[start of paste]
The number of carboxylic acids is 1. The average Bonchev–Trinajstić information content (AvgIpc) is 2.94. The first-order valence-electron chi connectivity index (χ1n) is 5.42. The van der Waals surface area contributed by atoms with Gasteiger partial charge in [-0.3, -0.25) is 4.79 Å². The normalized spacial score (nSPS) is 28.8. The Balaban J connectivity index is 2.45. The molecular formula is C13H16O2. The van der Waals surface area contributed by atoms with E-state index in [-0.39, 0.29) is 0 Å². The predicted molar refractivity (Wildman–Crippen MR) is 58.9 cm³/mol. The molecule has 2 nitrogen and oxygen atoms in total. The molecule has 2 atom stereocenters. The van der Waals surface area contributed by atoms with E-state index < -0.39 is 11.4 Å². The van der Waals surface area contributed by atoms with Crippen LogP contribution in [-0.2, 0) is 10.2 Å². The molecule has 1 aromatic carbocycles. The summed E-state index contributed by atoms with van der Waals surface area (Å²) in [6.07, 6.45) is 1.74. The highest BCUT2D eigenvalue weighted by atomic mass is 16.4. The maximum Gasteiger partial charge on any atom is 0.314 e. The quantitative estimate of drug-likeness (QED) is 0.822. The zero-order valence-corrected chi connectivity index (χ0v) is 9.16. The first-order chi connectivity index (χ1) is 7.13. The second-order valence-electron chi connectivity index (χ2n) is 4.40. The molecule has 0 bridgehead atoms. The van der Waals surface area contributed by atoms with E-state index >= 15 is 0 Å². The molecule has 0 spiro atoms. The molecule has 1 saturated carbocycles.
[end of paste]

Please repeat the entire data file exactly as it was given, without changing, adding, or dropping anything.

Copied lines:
The number of carboxylic acids is 1. The average Bonchev–Trinajstić information content (AvgIpc) is 2.94. The first-order valence-electron chi connectivity index (χ1n) is 5.42. The van der Waals surface area contributed by atoms with Gasteiger partial charge in [-0.3, -0.25) is 4.79 Å². The normalized spacial score (nSPS) is 28.8. The Balaban J connectivity index is 2.45. The molecular formula is C13H16O2. The van der Waals surface area contributed by atoms with E-state index in [-0.39, 0.29) is 0 Å². The predicted molar refractivity (Wildman–Crippen MR) is 58.9 cm³/mol. The molecule has 2 nitrogen and oxygen atoms in total. The molecule has 2 atom stereocenters. The van der Waals surface area contributed by atoms with E-state index < -0.39 is 11.4 Å². The van der Waals surface area contributed by atoms with Crippen LogP contribution in [-0.2, 0) is 10.2 Å². The molecule has 1 aromatic carbocycles. The summed E-state index contributed by atoms with van der Waals surface area (Å²) in [6.07, 6.45) is 1.74. The highest BCUT2D eigenvalue weighted by atomic mass is 16.4. The maximum Gasteiger partial charge on any atom is 0.314 e. The quantitative estimate of drug-likeness (QED) is 0.822. The zero-order valence-corrected chi connectivity index (χ0v) is 9.16. The first-order chi connectivity index (χ1) is 7.13. The second-order valence-electron chi connectivity index (χ2n) is 4.40. The molecule has 0 bridgehead atoms. The van der Waals surface area contributed by atoms with E-state index >= 15 is 0 Å². The molecule has 0 spiro atoms. The molecule has 1 saturated carbocycles.